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Damstredet is a small and narrow street, located in the borough of St. Hanshaugen. Damstredet has managed to survive intact as a charming part of town, with well-preserved and inhabited wooden houses, now one of the few streets that retains the then small town character of Oslo in a genuine manner.

Damstredet was mostly built from 1810 to 1860, as part of the expansion of Oslo that begun at this time. The first house, Solberg, was erected in 1756 by sculptor Ole Meyer. His nephew, sculptor Andreas Hansen Meyer, took over in 1767, while his son Ole, also sculptor, erected another building in 1838. His friend, author and poet Henrik Wergeland, then newly wed, moved in and spent two of his most productive years here, until moving to "Grotten" in 1841. Solberg was later home of architect Heinrich Ernst Schirmer, and General and Minister of Defence (1868–1872) Nils Christian Irgens.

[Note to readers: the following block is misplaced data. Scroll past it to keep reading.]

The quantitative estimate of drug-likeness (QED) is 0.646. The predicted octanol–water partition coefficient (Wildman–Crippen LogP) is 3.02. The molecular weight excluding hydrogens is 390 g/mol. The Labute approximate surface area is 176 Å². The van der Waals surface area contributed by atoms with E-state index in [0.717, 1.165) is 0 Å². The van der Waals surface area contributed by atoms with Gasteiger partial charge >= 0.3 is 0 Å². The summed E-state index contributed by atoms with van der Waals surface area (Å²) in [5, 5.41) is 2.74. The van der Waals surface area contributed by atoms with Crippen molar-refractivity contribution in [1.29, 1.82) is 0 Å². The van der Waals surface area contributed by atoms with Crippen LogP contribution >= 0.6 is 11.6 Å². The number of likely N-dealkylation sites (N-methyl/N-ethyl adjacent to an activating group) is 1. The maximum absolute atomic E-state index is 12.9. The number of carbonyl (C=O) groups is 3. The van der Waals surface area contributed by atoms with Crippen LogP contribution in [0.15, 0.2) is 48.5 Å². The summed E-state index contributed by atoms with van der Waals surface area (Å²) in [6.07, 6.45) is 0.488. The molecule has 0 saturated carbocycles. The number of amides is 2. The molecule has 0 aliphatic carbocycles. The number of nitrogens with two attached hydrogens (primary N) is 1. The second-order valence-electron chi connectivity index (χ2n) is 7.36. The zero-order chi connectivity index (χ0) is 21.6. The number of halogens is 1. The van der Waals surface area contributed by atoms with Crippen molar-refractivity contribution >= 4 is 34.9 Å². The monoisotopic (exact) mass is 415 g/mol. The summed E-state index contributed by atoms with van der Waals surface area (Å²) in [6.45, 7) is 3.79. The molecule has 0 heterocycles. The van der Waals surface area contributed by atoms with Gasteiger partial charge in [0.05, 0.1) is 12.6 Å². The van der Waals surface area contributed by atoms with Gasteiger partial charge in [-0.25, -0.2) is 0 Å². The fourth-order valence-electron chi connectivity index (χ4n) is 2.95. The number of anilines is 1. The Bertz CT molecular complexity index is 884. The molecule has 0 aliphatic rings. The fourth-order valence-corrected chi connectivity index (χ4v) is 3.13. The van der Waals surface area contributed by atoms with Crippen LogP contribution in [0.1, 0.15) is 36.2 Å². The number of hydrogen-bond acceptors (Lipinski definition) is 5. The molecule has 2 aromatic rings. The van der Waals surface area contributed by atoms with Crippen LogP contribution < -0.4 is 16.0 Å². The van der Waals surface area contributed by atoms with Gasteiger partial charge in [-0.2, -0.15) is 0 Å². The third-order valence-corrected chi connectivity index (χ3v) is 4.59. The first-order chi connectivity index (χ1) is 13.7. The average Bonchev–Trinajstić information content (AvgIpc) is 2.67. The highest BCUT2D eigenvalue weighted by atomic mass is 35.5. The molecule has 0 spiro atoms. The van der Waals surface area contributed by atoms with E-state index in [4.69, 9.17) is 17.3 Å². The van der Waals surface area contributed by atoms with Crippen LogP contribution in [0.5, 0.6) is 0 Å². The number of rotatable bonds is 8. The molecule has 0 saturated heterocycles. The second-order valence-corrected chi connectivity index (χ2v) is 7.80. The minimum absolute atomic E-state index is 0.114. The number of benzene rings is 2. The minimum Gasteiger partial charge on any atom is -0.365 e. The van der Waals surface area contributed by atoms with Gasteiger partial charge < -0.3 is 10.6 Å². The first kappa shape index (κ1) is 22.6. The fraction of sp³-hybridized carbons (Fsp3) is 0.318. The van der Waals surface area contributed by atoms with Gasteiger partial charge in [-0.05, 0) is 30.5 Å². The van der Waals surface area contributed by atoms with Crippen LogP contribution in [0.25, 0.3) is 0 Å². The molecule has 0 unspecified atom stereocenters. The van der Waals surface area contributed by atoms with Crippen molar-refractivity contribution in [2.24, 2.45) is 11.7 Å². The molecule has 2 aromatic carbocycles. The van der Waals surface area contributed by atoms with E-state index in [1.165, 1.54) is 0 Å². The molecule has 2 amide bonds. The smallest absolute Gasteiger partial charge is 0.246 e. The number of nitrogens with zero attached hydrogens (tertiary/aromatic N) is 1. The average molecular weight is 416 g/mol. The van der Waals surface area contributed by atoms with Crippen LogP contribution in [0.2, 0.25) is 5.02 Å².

Telthusbakken is a narrow street located in the borough of St. Hanshaugen. Almost all buildings along the street are old and traditional wooden houses, many from the period around 1815 when deeds were issued for the properties.

During the 16th century, the street which is now Telthusbakken was part of the main road passing the Old Aker Church, from east to west of Oslo and further across to the west coast. Sitting on top of the Telthusbakken hill, Old Aker Church was built around 1080 and is the oldest building still in use in Oslo. The name Telthusbakken is from a large canvas house that existed around 1700.

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